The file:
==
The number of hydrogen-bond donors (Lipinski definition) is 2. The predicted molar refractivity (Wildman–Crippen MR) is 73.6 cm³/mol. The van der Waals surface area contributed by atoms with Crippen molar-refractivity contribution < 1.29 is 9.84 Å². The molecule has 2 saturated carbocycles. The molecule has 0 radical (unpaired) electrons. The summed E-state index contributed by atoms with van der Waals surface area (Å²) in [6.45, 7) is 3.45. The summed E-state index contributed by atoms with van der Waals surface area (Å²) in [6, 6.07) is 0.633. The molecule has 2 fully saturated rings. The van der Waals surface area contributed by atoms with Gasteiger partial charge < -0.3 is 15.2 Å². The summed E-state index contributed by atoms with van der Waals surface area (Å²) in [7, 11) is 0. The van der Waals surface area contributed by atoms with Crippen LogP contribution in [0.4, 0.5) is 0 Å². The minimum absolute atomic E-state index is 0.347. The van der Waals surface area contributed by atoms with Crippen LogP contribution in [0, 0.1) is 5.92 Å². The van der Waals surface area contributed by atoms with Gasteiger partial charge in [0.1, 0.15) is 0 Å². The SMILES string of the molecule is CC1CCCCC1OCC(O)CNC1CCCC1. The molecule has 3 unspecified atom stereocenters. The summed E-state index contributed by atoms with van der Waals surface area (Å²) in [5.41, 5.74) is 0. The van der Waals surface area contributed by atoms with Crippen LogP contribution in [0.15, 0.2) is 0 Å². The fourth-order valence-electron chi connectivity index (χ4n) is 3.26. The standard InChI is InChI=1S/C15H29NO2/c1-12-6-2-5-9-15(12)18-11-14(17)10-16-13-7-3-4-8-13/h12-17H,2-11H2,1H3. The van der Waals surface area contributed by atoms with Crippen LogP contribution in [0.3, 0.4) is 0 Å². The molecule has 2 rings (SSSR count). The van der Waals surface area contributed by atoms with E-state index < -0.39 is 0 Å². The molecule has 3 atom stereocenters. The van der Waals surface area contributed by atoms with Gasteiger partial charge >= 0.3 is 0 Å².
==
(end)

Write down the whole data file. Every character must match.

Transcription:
The number of hydrogen-bond donors (Lipinski definition) is 2. The predicted molar refractivity (Wildman–Crippen MR) is 73.6 cm³/mol. The van der Waals surface area contributed by atoms with Crippen molar-refractivity contribution < 1.29 is 9.84 Å². The molecule has 2 saturated carbocycles. The molecule has 0 radical (unpaired) electrons. The summed E-state index contributed by atoms with van der Waals surface area (Å²) in [6.45, 7) is 3.45. The summed E-state index contributed by atoms with van der Waals surface area (Å²) in [6, 6.07) is 0.633. The molecule has 2 fully saturated rings. The van der Waals surface area contributed by atoms with Gasteiger partial charge < -0.3 is 15.2 Å². The summed E-state index contributed by atoms with van der Waals surface area (Å²) in [7, 11) is 0. The van der Waals surface area contributed by atoms with Crippen LogP contribution in [0.4, 0.5) is 0 Å². The minimum absolute atomic E-state index is 0.347. The van der Waals surface area contributed by atoms with Crippen LogP contribution in [0, 0.1) is 5.92 Å². The van der Waals surface area contributed by atoms with Gasteiger partial charge in [0.1, 0.15) is 0 Å². The SMILES string of the molecule is CC1CCCCC1OCC(O)CNC1CCCC1. The molecule has 3 unspecified atom stereocenters. The summed E-state index contributed by atoms with van der Waals surface area (Å²) in [5.41, 5.74) is 0. The van der Waals surface area contributed by atoms with Crippen LogP contribution in [0.15, 0.2) is 0 Å². The fourth-order valence-electron chi connectivity index (χ4n) is 3.26. The standard InChI is InChI=1S/C15H29NO2/c1-12-6-2-5-9-15(12)18-11-14(17)10-16-13-7-3-4-8-13/h12-17H,2-11H2,1H3. The van der Waals surface area contributed by atoms with Crippen LogP contribution in [0.3, 0.4) is 0 Å². The molecule has 2 rings (SSSR count). The van der Waals surface area contributed by atoms with E-state index < -0.39 is 0 Å². The molecule has 3 atom stereocenters. The van der Waals surface area contributed by atoms with Gasteiger partial charge >= 0.3 is 0 Å².